Thursday, August 28, 2014

YouTube Presents: B-Movie Sundays, part 2 of 2: Clownhouse (1989)

Oof, Clownhouse.
Where to begin? It should be noted that I watched this back-to-back with Mausoleum because the internet is addictive and I need more hobbies. I would describe it first and foremost as not nearly as fun as Mausoleum and significantly more disturbing. Like Mausoleum, it is available on YouTube (link).

The film revolves around a trio of preteen to teenage brothers who could really benefit from increased parental supervision—this definitely feels like an indictment of the late 80’s latchkey kid-ism. The first few shots of the movie depict these young boys in tightie whities and eventually shows one of their bare butts. It’s pretty uncomfortable; I turned to Rob and said, “this is really pedophilic and also not a movie you could ever make today.” As it turns out, the director Victor Salvo was molesting the youngest of the actors on set and would eventually go to jail for it. So, that’s pretty much as horrible as it gets. Salvo would go on to direct Powder and the Jeepers Creepers franchise after his release from prison, so it’s nice that he didn’t let being an awful human get in the way of his career. Guh.

Anyway…Clownhouse. The movie itself is kind of madness. The premise is that this kid Casey is afraid of clowns and pretty much everything else, and his oldest brother Randy (played by an actor* whom Rob recognized as a character with one line from the first Teenage Mutant Ninja Turtles movie, which made me a little sad) is basically a dickhole, and the middle brother Geoffrey is overly protective of Casey. Their dad, much like the husband in Mausoleum, seems to be a busy important businessman who is never seen but is spoken to on the phone. Is this an accepted horror movie trope? The unavailable business patriarch? If not, it should be. About 15 minutes into this movie, their mom straight up disappears. They keep referencing the fact that she won’t be home but we are never told why.
*Editor’s note: I had written most of the draft for this post before I told my very knowledgeable and hilarious friend Amanda (who writes an excellent blog at The Film Stage) about this movie, and she was like, “isn’t that Sam Rockwell?” and I was like, “yeah, I didn’t really know who he was,” and she was like “SAM ROCKWELL HAS BEEN IN EVERYTHING!” which a cursory IMDB search proves that to be true. You guys, this is why I write this blog: because I am a goddamn expert.

Meanwhile at the local asylum for the criminally insane, which is conveniently located a few blocks from the teens’ home—their house is giant, maybe it was purchased really cheaply because of this proximity?—three inmates have escaped. We are to learn nothing about them—not their names, not why they were incarcerated, not their motivations, nothing. In fact, I could be wrong but I don’t believe that any of the three of them utters a single line and they are on screen for a good 70% of this movie.

 After breaking out, the lunatics head to the local circus where Casey had earlier been frightened by a clown, causing him to run out of the circus tent and thus humiliate himself in front of THE WHOLE TOWN. I love how in horror movies, this kind of shit always happens in front of THE WHOLE TOWN. So effective in terms of shame. Anyway, you can see where this is going: the lunatics kill the real clowns, who are innocently just trying to slam some whiskey after the show, and take their clown gear.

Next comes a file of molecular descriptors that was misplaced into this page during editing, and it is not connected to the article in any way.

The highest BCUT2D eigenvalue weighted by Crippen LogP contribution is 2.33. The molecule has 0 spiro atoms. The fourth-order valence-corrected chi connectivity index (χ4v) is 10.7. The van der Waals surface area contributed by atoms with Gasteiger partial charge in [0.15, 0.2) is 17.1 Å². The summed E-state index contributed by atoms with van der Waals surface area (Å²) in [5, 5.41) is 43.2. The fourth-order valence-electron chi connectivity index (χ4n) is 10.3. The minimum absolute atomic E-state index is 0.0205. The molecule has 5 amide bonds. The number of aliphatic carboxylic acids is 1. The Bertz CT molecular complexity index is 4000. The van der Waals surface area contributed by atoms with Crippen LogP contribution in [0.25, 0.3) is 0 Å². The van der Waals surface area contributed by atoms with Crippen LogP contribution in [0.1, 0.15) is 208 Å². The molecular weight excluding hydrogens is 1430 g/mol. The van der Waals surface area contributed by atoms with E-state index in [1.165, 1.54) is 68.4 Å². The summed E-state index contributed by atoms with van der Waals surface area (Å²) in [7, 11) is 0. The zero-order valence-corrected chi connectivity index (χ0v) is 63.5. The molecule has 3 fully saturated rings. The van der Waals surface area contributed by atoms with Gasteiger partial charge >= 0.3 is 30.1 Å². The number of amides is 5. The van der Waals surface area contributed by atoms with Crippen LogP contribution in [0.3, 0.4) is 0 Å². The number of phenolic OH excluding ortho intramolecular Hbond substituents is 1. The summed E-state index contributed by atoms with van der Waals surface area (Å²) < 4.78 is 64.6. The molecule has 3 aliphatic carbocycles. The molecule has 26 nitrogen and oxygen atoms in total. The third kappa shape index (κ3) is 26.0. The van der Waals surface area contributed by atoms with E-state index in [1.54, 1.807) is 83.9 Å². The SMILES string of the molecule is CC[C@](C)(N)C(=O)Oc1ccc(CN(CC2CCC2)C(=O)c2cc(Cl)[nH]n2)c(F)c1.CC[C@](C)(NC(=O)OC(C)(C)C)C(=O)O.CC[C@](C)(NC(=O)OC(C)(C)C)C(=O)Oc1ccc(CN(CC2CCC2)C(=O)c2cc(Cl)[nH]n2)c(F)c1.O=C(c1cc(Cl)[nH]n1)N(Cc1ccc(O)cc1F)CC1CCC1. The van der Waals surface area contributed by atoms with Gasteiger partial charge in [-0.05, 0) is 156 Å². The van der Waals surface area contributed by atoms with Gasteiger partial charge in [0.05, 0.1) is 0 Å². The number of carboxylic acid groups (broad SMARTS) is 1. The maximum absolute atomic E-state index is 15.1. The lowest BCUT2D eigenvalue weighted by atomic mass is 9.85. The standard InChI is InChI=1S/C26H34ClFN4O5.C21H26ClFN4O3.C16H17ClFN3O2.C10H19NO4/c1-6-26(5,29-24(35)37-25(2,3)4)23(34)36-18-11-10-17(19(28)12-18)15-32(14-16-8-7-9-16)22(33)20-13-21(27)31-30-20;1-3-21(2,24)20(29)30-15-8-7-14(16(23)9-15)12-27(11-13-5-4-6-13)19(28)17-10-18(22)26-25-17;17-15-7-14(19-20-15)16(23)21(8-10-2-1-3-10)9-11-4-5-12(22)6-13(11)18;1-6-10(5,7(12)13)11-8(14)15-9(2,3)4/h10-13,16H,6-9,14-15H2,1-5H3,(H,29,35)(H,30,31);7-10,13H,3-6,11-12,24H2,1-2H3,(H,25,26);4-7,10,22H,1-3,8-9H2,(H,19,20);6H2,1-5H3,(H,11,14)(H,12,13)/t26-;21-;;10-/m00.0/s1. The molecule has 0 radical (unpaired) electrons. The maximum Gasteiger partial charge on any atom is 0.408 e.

(true story: it took me an extra day to finish this post because I was like “WHAT DOES A CIRCUS TENT LOOK LIKE?" Answer: NOT THAT.)

Why would they kill the clowns and take their identities, you ask? They don’t try to assimilate anywhere in the circus or the town as clowns so really, it doesn’t matter why! In fact, I sort of feel like that should be the tagline of this movie: IT DOESN’T MATTER WHY.

Speaking of things that have no actual cause, the three lunatic-fringe clowns then cruise over to the enormous home where the three boys are alone and seemingly just decide to kill them. Why? IT DOESN’T MATTER WHY. The clowns are actually pretty scary, though—I don't normally do this but I wanted to include an actual still from the film so you can see for yourself. This is the leader of the lunatic clowns, impersonating local folk hero clown Cheezo.

Why is the image of a clown waving so horrifying?

The clowns chase these kids pretty much up and down the block and around their house. These kids, I swear—I know that I have never been chased by a bad guy in my own home so it’s hard for me to say what exactly I’d do, but recently one of my cats caught a bird (in my house! it broke in by pecking a hole in an upstairs window screen) and when I went to see what all the commotion was, I guess I surprised the cat and he opened his mouth, releasing a terrifying flying creature that came RIGHT AT ME. I thought it was a bat and I turned heel and ran right out the front door. NOT UP THE STAIRS.

Why are people always running up the stairs? There is no escape from there! You are trapping yourselves! I don’t even care if you die at that point.

Another day, another horror movie where I have decided that people deserve to die. Am I a bad person for thinking that? I couldn’t tell you, but I guess I would actually recommend Clownhouse if only because clowns are the worst possible things on the planet and because stuff that's free is the best. You're welcome!

No comments:

Post a Comment